Well, until 1849, the village didn’t even exist. The area was known then as Greater Dodford, but became a community (of sorts) when a ‘village’ of more than 40 redbrick cottages (like the one below, known as Rosedene) was built, each in its own 4 acre plot of land. That’s significant.

Feargus O’Connor

Rosedene was built by the Chartist Cooperative Land Company, and the Dodford community was the last of five that were set up around the country by Irish Chartist leader Feargus O’Connor.

So, what was Chartism and who were the Chartists?

Chartism was a national (but geographically uneven) working class movement, with violent and non-violent factions, campaigning for political reform between 1838 and 1857. The movement¬† was named after the 1838 People’s Carter that espoused six principles:

  • manhood suffrage (but not women)
  • the secret ballot
  • abolition of property qualifications for MPs
  • payment of MPs
  • equal electoral districts
  • annual elections.

Communities like Dodford were established to help working-class people satisfy the landholding requirement to gain a vote in county seats. That’s why each cottage was built on 4 acres of land, the minimum at the time to satisfy the landholding requirement to make a man eligible to vote.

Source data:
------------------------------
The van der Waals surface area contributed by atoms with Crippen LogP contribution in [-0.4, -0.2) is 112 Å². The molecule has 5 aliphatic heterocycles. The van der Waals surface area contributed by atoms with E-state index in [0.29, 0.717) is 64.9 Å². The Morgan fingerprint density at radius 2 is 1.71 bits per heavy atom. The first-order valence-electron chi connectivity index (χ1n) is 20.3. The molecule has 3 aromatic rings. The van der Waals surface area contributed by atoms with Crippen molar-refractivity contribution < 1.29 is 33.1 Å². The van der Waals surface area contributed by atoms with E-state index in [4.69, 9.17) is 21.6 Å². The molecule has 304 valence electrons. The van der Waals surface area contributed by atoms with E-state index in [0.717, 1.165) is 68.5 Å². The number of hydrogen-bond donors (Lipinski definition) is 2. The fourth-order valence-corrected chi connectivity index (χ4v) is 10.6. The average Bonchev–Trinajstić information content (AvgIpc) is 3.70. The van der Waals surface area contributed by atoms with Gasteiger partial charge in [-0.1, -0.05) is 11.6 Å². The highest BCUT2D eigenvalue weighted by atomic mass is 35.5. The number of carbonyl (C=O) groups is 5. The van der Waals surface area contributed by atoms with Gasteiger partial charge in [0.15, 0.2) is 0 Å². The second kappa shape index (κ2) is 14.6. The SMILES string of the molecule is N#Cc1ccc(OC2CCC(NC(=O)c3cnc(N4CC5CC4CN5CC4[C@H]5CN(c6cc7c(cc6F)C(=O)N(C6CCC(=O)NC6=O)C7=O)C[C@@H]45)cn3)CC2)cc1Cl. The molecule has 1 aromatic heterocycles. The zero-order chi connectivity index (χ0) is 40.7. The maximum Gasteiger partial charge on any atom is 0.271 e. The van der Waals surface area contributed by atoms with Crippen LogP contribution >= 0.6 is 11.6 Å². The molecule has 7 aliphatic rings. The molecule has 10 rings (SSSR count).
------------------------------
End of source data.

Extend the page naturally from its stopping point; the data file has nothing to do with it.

O’Connor purchased a farm of more than 250 acres at Greater Dodford, and divided it into 4 acre plots for each cottage. The lanes around Dodford remain as narrow today as when first opened in the 1840s.

Potential occupants placed bids for the cottages, with the highest bidder receiving the ‘choicest’ plot, and so on until all plots had been allocated.

Having walked around the plot at Rosedene, I can vouchsafe that it’s a large plot for one family to manage. Many of those who came to Dodford were working class families from the cities, with little experience of agriculture. What they encountered at Dodford was a very heavy clay soil that was extremely difficult to cultivate. Eventually however, they established that strawberries did grow well, and opened up a market to Birmingham for their produce. Likewise, garlic thrived, which they sold to the makers of Worcestershire Sauce, Lea & Perrins, in Worcester, 15 miles to the south.

By the time Dodford was built, O’Connor had perfected his simple cottage design. Each cottage had a simple central living room with a range for heating and cooking, with a bedroom off to each side. To the rear was a small scullery and an indoor water pump. The ash toilet was in an outhouse (much like my grandparents’ cottage in Derbyshire that they occupied until the early 1960s). Maybe there was a pig sty attached to the enclosed small yard. Behind the cottage there is a small barn.

Bricks for each cottage were made on site. Rosedene sits on foundations of stone. I did wonder whether stones from the 12th century priory nearby (now incorporated into a farmhouse) had been used for this purpose but there is no record of that being the case. O’Connor’s design included the ‘modern’ feature of air vents low down on the walls and into the roof to reduce condensation.

The National Trust purchased Rosedene in 1997 and has faithfully restored it. We visited the cottage a week ago. There is only limited access on the first Sunday of each month between April and December (on pre-booked tours).

Unfortunately, the National Trust volunteers waiting to welcome us to Rosedene were unable to unlock the property so we never got to look inside, apart from peering through the windows.

However, you can see something more of the interior here, which also provides a potted history of Rosedene.